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James Hatch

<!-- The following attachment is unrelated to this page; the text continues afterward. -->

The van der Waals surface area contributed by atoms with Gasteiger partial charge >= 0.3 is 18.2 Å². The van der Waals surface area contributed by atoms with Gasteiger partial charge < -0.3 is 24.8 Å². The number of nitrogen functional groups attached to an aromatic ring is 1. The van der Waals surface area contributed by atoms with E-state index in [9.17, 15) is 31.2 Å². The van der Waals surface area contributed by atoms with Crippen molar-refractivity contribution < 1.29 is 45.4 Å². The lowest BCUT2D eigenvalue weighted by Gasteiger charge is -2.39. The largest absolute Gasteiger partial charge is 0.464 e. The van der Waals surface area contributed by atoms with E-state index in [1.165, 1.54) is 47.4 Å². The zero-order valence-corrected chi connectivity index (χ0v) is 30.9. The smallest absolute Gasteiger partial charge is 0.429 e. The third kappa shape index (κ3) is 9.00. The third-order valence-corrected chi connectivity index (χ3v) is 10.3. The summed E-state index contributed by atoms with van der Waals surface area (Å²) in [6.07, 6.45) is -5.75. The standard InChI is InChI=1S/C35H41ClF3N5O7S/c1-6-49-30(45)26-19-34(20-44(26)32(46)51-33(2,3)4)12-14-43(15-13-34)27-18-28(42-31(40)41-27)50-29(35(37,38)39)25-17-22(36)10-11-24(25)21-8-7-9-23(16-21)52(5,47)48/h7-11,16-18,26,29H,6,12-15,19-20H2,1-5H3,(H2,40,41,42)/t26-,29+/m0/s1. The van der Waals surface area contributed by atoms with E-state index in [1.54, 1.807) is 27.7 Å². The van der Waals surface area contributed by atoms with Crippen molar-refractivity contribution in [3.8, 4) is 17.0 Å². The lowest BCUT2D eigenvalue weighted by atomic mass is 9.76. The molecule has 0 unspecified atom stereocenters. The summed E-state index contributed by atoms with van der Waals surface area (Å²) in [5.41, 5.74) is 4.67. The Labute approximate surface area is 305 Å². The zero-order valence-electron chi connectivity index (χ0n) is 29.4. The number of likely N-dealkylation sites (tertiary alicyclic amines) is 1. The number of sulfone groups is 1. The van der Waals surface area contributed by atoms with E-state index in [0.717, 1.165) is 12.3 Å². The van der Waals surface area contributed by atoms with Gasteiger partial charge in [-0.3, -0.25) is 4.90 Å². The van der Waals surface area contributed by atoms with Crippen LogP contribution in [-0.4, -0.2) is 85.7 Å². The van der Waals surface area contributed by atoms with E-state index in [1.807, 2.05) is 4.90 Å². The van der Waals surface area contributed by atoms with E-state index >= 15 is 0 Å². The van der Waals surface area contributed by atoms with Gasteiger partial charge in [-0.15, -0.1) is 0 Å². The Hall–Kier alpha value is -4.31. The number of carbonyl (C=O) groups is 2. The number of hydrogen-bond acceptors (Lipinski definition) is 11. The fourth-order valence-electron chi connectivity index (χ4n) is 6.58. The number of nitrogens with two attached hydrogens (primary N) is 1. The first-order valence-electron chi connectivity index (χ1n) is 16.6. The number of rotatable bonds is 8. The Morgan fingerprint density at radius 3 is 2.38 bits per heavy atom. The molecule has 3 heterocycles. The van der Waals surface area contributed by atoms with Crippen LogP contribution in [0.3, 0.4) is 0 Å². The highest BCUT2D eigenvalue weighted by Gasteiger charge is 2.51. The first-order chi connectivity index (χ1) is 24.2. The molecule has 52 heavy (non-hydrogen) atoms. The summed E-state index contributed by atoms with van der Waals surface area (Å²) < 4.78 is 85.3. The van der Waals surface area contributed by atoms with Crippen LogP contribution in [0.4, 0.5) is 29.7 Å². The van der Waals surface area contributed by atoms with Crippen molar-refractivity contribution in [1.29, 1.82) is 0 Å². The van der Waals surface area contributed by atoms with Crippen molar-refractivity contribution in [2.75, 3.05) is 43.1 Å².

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  1. 1:32 Kawasaki Ki-45 Kai Tei Type 2 Two-Seat Fighter "Toryu" Zoukei-mura Catalogue # SWS13 Available soon from Volks Japan/USA The Kawasaki Ki-45 Toryu (屠龍, "Dragon Slayer") was a two-seat, twin-engine fighter used by the Imperial Japanese Army in World War II. The army gave it the designation "Type 2 Two-Seat Fighter"; the Allied reporting name was "Nick". In response to the rapid emergence in Europe of twin-engine heavy fighters such as the Messerschmitt Bf 110, the army ordered development of a twin-engine, two-seat fighter in 1937, and assigned the proposal by Kawasaki Shipbuilding the designation of Ki-38. This only went as far as a mock up, but by December of that year, the army ordered a working prototype as the Ki-45, which first flew in January 1939. Results from the test flights, however, did not meet the army's expectations. The Ki-45 did not enter service, but the army, insistent on having a working twin-engine fighter, ordered Kawasaki to continue development. Kawasaki responded by replacing the engines with the proven Nakajima Ha-25. The Ki-45 was initially used as a long-range bomber escort. It was subsequently deployed in several theatres in the roles of interception, attack (anti-ground as well as anti-shipping) and fleet defence. Its greatest strength turned out to be as an anti-bomber interceptor, as was the case with the Bf 110 in Europe. In New Guinea, the IJAAF used the aircraft in an anti-ship role, where the Ki-45 was heavily armed with one 37 mm (1.46 in) and two 20 mm cannons and could carry two 250 kg (550 lb) bombs on hard points under the wings. Soon after entering service, the Ki-45 was assigned to home defence, and several were dispatched against the Doolittle raid, though they did not see action. The craft's heavy armament proved to be effective against the B-29 Superfortress raids which started in June 1944. Eventually the end aircraft were used effectively in aerial ramming attacks. They were also used in kamikaze attacks, such as the attack on USS Dickerson on 2 April 1945 off Okinawa. In 1945, forward and upward-firing guns showed some results with the commencement of night time bombing raids, but the lack of radar was a considerable handicap. By the spring of 1945, the advent of American carrier-based fighters and Iwo Jima-based P-51s and P-47s escorting B-29s over the skies of Japan brought the Ki-45's career to an end. 1,675 Ki-45s of all versions were produced during the war. The kit As I write, straight after Scale Model World 2018, this kit isn’t slated for general release until late December. The kit I have with me is a full production version, with the exception of the instruction manual which has been printed in-house at Zoukei-mura in order to fulfil their SMW pre-order commitment. I, of course, picked this kit up from their booth, at this show and began my article as soon as I got home. This project has taken around 4 ½ years from start to release, so let’s tuck in and see what we have. The Ki-45 Toryu is packed into a rather large and heavy box that has a hell of a lot of rigidity to it. This is because ZM supply a complete corrugates box with integral lid, and the product lid sits over the top of this. Zoukei-mura’s artworks are always very attractive and this one is no exception, depicting a Tai-Atari machine (Special Attack) flying underneath a B-29. These machines were stripped of defensive weaponry and used to ram bomber formations in a form of Kamikaze attack. So yes….’special’attack! Images on the side of the super-glossy product lid depict the internal details of the Ki-45, and they sure look impressive. Lifting the tabbed lid reveals a box that’s crammed full of styrene. There are TWENTY-FIVE sprues in this package, with SIX of these being in clear plastic. Of the latter, four of those are frosted clear duplicates of main airframe sprues, with just one being crystal clear for the canopy parts, and another containing windows and airframe lights etc . The rest are moulded in light grey styrene. You could almost build an entire external airframe from the left-over parts. It’d certainly be useful to acquire the remaining sprues and build another, if it was cost efficient enough to do so. All sprues are individually packaged too…even where multiples exist. This is the standard that we should expect from all manufacturers. As this kit is just on the cusp of full release, there was no instruction manual in the package, and this was given to me at the show, along with the decals and vinyl mask set. The instructions themselves aren’t final standard, and are printed in-house, but are still every bit as good as the finals. There are no photo-etch parts in this kit, as ZM like to produce the detail using just standard kit parts. I don’t doubt that their own range of PE will eventually be released for those who like to adorn and detail their models further. Sprue A (1 x grey, 1 x clear) Here we have the fuselage sprue, with this particular unit broken down into port and starboard sides, with a separate forward belly and upper spine. The nose is also separate, but on a different sprue. Zoukei-mura has also engineered this with separate wing fairings that recess into the fuselage sides. The fairings themselves are provided as upper and lower parts. Externally, the fuselage isn’t resplendent in rivets, but it does have key lines of them following the nicely recessed panel lines, with rivets and fasteners around areas such as the tailplane fairing and access ports. There are even rivet lines in the area which will be encapsulated by the wing root fairings and wing. Internally, all of the formers and stringers are represented, as well as some avionics and wiring looms. There are a small number of ejector pin marks inside, but they do look like they will be obscured by the various assemblies and equipment. The internal structures are equally as good in all of the various fuselage sections, producing a fully detailed interior. The area between the pilot and gunner is also a separate part, with holes into which the various panes of clear plastic will install. Note also a separate instrument coaming, removing the need to erase tricky seam lines in this area. Also on this sprue are the aerial mast, landing flaps with internal structural details, and single-piece ailerons, with superbly thin trailing edges. This sprue has also been supplied in clear styrene, should you wish to use such parts to partially display the interior. Sprue B (1 x grey, 1 x clear) As with the previous sprue, one of these is supplied in clear as well as grey. This is where we get to see the wings. These are moulded as conventional upper and lower panels, minus the forward engine cowl fairing and undercarriage nacelles. Landing flaps and ailerons are also separate and were seen on the previous sprue. Note again how the selected rivet lines chase the finely engraved panel lines only. If you want to make a weathered and beaten up example, you may consider adding extra rivet lines that you can use as points of paint chipping etc. Very nicely represented are the raised rear engine cowl fairings. As with the landing flaps themselves, the upper wing panels have the interior constructional detail moulded within them. Leading edge lights etc. are to be fitted separately, hence the cutaways in this area. Sprue C (1 x grey, 1 x clear) Proving that the whole exterior airframe can more or less be built twice, this next key sprue is also provided in both grey and clear styrene. Note that the tailplane is moulded full-span and the lower panel is recessed so it fits neatly into the tailplane fairing on the fuselage. You will also notice that the upper panel is recessed. This is because the fin is moulded separately and contains part of the upper fairing, which again sits into the tailplane recess. Lovely engineering. The elevators are also to be found here, and are moulded as upper and lower halves, which is unusual seeing as the ailerons were single-piece units. You will also find the rudder and its actuators on this sprue. There are a number of options when it comes to the instrument panel. The one on this sprue is for a panel moulded with blank, recessed instrument faces. A decal is supplied for this, and it does look very good, and indeed much better than those that ZM used to provide with their kits. For this to work effectively though, I would look at punching out the dials and sitting them individually in the recesses. If you flip the sprue over, you’ll note that the tailplane parts actually have real aircraft constructional elements within them, which are designed to be seen when you use the clear sprue options. Ideally, you should try to paint those to make the appearance more realistic. Sprue D This is one of two totally transparent sprues in the kit, containing parts for the canopy. ZM has provided an option for both open and closed canopies for both crew positions. This means the forward windscreen and hood is moulded as a single piece for the closed option, and likewise the rear canopy is provided as a single, closed part. If you wish to pose them open, that rear canopy is moulded as a single piece again, but with the canopy folded sideways. The pilot’s hood is provided as two parts which are assembled on a jig to get the correct folded angle before you attach to the fuselage. Another very nice little touch. Canopy frame lines are well-defined and should be very easy to mask up to with the vinyl mask set (although I’m a bigger fan of tape masks). Sprue E (x2) E is for ‘engine’, and here we have everything you need to build two complete Mitsubishi Ha-102 14-cylinder radial engines, minus their exhaust systems. I’ll explain that rationale later. These really are amazingly detailed, right down to the crankcases and cylinders containing the pistons in various states of compression. You can’t see any of this when assembled, of course, and it is a bit of a gimmick, but impressive nonetheless. Details are filigree in execution with superbly fine cooling fins on the cylinders, bolt head details on the reduction housing and the textures applied to the annular radiator parts. Even the prop shaft is keyed, so you can pose the model with the prop removed. Auxiliary details are also perfectly represented, such as the magneto, turbine housing, carburettor, and attenuator etc. The only thing you will really need to do is to add the ignition wires, and you should have a very authentic replica of this engine. As is now de rigueur with ZM kits, the engine sprue has a neat little trick up its sleeve. Parts are moulded within the sprue parts themselves, that when cleaned up and assembled, will create a rather nice display stand for the engines. These will be very useful if you wanted to display an engine next to the aircraft instead of installed. In the back of the instruction manual, there is a price list given (in Yen) for specific sprues, so you could always purchase another, should you wish to build a third engine and display that instead of sacrificing an airframe unit. Sprue F (1 x grey, 1 x clear) I’m not sure why there is a grey sprue included here, as well as this clear one, as this contains such things as windows for the upper fuselage between the pilot and gunner, as well as wingtip lights, airframe lights, wing leading edge lenses etc. Unusually the pitot is on here too! Whatever the logic, the parts are crystal clear, as with the main canopy set, and superbly moulded Sprue G (1 x grey, 1 x clear) Another large sprue for which an identical clear alternative is supplied. The main players here are the engine nacelle halves and the forward engine cowl ring, cowl panels, and engine – wing fairings. You’ll also note the main gear doors which are moulded with inner nacelle structural elements attached. This will create a rock-solid gear door to nacelle joint. Detail on the various cowl and fairing panels is excellent, with nice louvre details (although not open), panel line, fastener and rivet details, as well as There are some differences in nacelle assembly, depending on which machine you build, and these tend to centre around the intake areas and engine mounting housings which are moulded on other sprues. However, what you will find here are the options for the Tai-Atari open and closed cowl flaps and the oil cooler for the same version. Internally, the structural items have details that correspond to their construction, as per the fuselage interior. Sprue I You get a sense of the size of this model when you see the main wing spar which is almost full span. This isn’t really typical of the real wing interior as it doesn’t have much in the way of ribs etc. and is only representative. However, it does provide a solid base for the wing assembly, and also to fit the inboard wing fuel tanks. The centre section though, represents the area between crew stations, and is raised above the regular floor so a fuel tank can be installed within. With the cockpit floor in place, you’ll only be able to see that tank through the wing rib structures which will sit either side of the tank. These will be glimpsed through the nacelles. We now also start to get an idea about how the cockpit will be fitted out, and the detail involved. As well as bulkheads with plumbing/wiring details, we have avionics units, console units, gas levers, multipart pilot seat with a superbly detailed and moulded lap strap, armour plate, gunner seat with separately moulded lap strap, control stick and spade grip, forward cockpit floor, floor mounting frame, side wall frames with wiring and avionics units, and both propellers with integral hubs. Hey, we’ve nowhere near finished with cockpit detail either, as there’s more on another sprue! You’ll also note that another instrument panel option is provided here too, and this time as a unit with moulded instrument detail. This, for me, is my least favourite option as I’d rather go for the version with blank instruments as it looks far more 3D in appearance. Sprue J The main cockpit floor is moulded here, and it’s upon here that the centre wing fuel tank is mounted, and both cockpits are constructed. Here you can see some nice raised riveting and more plumbing too. This should look great when weathered and washed. Engine – nacelle mounting housings are also found here, although these are specifically for the Tai-Atari machine and not suitable for Late Production due to the cut-out shapes for the oil cooler etc. Also note cockpit side console part in this photo. The exhaust manifolds for the Tai-Atari are also moulded here. Unfortunately, the instructions don’t denote parts that aren’t scheduled for use with this release, and no matter how hard I look, I can’t find this two-part fuel tank installed anywhere. There will be future versions of this kit available eventually, so I suppose these will be for those. Not all optional parts on this sprue are for the suicide machine. Along with parts from Sprue K, parts here are included to build the Ho-203 37mm nose cannon pack. Nice use of slide-moulding has been incorporated so produce hollow muzzle and muzzle socket. Other parts on this sprue include the empty cartridge collection box, oxygen tanks, ammunition magazines, radio mounting frames, magazine racks, bulkheads, cannon base, etc. Sprue K This small sprue contains detail parts such as rudder pedals and rudder pedal bar, flap lever, landing gear lever, seat adjustment lever, tailwheel locking lever, console levers, oil reservoir, oxygen bottle, gas pressure tank, Type 99-Hi-2 radio, fuel gauge toggle switch, auxiliary instrument panel, plus more parts for the nose cannon pack. Sprue L You’ll need to be real careful with this sprue as the components on it are pretty fragile. Here we have linkage rods for things such as the rudder and elevator. These are very finely moulded and the biggest job here is to remove the connection points as the seams are negligible. Sprue M Another small sprue. This one holds the options for the rear seat base, although it does look like only one of these sets of parts is needed for this specific release. Parts exist here for the gun ring truck, rear cockpit bulkhead, tail wheel bulkhead and fin attachment point and also the tailwheel. Sprue N ZM certainly like to pack as many details into their subjects as possible, and this small sprue contains many more of those details, such as oil pump lever, cannon hydraulic control cock, fuselage underside bulkhead, tail gear support lever, tail strut oleo scissor, electromagnetic control box, etc. A number of parts on this sprue also seem to be for a future version of the kit, such as the machine gun for the rear cockpit (not fitted on this release). Sprue O Only one part here, and that is for a linkage rod which extends from the cockpit to both wings, presumably for aileron control. Sprue P If you’ve ever fiddled with tricky tubular frame mounts for engines, and wondered whether all the angles were correct, then you’ll have no such worries with this kit. Both engine mounts are moulded as single, complete pieces, complete with mounting ring. The moulding is particularly impressive. Equally as impressive are the main gear struts with their integral mounting points and retract mechanisms. Also included are the brake lines. I’m surprised that ZM haven’t chosen to add weighted tyres in this kit, as seems to be becoming more of an industry standard. Here, we find those wheels, moulded as traditional halves, minus the hubs. Note also the small leading-edge fuel tanks in this photo. Other parts on this sprue are the oil tanks, nacelle bulkheads, wheel hubs, torque arms, landing gear door links, and fuel cooler etc. Sprue Q As well as a couple more pieces pertaining to the main undercarriage, this sprue contains the inboard wing fuel tanks (moulded as halves), auxiliary fuel tanks, engine firewalls and the wing ribs that will be seen inside the landing gear nacelle, moulded with what I presume are either hydraulic or fuel line detail. Engine bulkhead detail is equally as impressive, with various wires and plumbing lines running from point to point and through to the rear of the bulkhead. Sprue S (1 x grey, 1 x clear) Cowl parts and radiator flaps in both open and closed positions, are moulded here. These are for the Late Production machine, and are resplendent with detail internally too. The nose cone is pretty obvious in this photo, moulded as a single-piece unit, with the cannon aperture in the tip. More cowl parts are moulded here, as well as the Late Production oil cooler. The last part of the fuselage can be found here in the shape of the spine that sits between the pilot and gunner. Into this will fit the various glazed panels and you’ll also note the slots through which the upward firing guns will protrude. Adjacent to this is the solid metal fairing that encloses the rear cockpit position opening that would be fitted with a rear facing gun in earlier versions of the Toryu. As with a number of other sprues in this release, this one is also provided in clear. Sprue T Our last sprue concerns the Late Production version, with parts to build the Shräge Musikupward-firing gun pack. Note the Ho-5 20mm cannon which are amazingly detailed and moulded as halves, ammunition box, spent cartridge box and feed chutes. Cannon muzzles are hollow due to being slide-moulded. Adjacent to these are the exhaust parts for this version, again moulded with hollow ends. The different exhaust and oil cooler system for the Late Production calls for a different engine mounting fairing, as can be seen on this sprue. Other parts include hydraulic pressure control unit, cannon support bulkheads, magazine rack, spare magazine rack etc. Masks A small sheet of green vinyl is supplied, including masks for all the canopy and glazed areas. I’ve found this material from ZM a little hit and miss with it starting to peel after being applied for a short while. I still prefer kabuki-style masking material, as supplied by the likes of Eduard. Decals I find that some Japanese decals are a little thicker than what I’m used to, and ZM’s fall within that category, although my experience in applying them has yielded little trouble. These are too a little thicker I am used to, but are indeed printed by Cartograf, and are superbly printed, and the instrument decals are also worthy of use, unlike some of their previous kits where they had little definition. They are also super-glossy. ZM has provided decals for the various white and yellow areas/bands of the model, and I would airbrush these instead of resorting to decal use. I would also airbrush the Hinomaru too, and maybe only use the instrument, emblems and stencils. Everything is in register, and carrier film is minimal. The two schemes supplied are: Ki-45 Kai Tei (Late Production) 53rdFlight Regiment, 3rdSquadron Ki-45 Kai Hei/Tei (Tai-Atari Special Attack Aircraft), Second Lieutenant Miosaburo Yamamoto, Captain, 1stKaiten Special Attack Unit, 4thSentai Flight Regiment Instructions As I initially stated, this is not the professionally printed version which will be included with the full release, but you really couldn’t tell! Mine is glossy and stapled, and still worthy of being called final. This A4-size manual has 60 pages, with construction broken down into 5 chapters with dozens of sub illustrations etc. You do get a feeling of sensory overload when you first look at a ZM instruction manual, but they are not only very informative with regards to the many drawn illustrations, but they also contain great annotation, part names, and also notes on the real aircraft, as well as a few photos of the model for clarity. You will need to keep your wits about you with regard to the various parts options, to ensure your model is an accurate representation of the machine you choose to build. There is also a very good history of the type and notes on its design. Later in the manual, a drawing illustrates one of the schemes, whilst a finished model exhibits the second scheme. Paint references are provided throughout for Vallejo and Mr Colour paints. A parts map is also included in the rear of the manual. Conclusion After looking at initial CAD and at the 3D-printed models that have been on display, I sort of had an idea about what to expect from this release. Or at least I thought I had. In reality, the kit is far nicer than I envisaged, and certainly far more detailed than I expected, even from ZM. The cockpit and gun areas are simply astounding, and the engines and nacelle details match that assessment. There are of course TWO versions of the Toryu that can be built from this kit, and they vary significantly in equipment. The Late Production, whilst having the plainer scheme, has the underwing tanks, Schräge Musik-style gun pack, and the nose cannon, plus the more complicated exhaust arrangement. This for me is the one that really appeals to me, whilst some will doubtless prefer the slightly stripped version with the green camouflage patches. It could well be a tough call! Everything about this release is quality, right down the instruction manual. You will need to have your wits about you with the manual due to the sheer amount of info given, but it really is quite something to study, and study it you reallymust. I really can’t wait to pile into this and build my first Japanese fighter since I was a kid! Review sample courtesy of my wallet and my Telford pre-order. Thanks to the guys at ZM for the chat, and I look forward to that Hs 129! Watch out on the Volks Japan/USAsites for this kit becoming available. Also watch out for this in a future issue of Military Illustrated Modeller, where I’ll be building the Late Production version.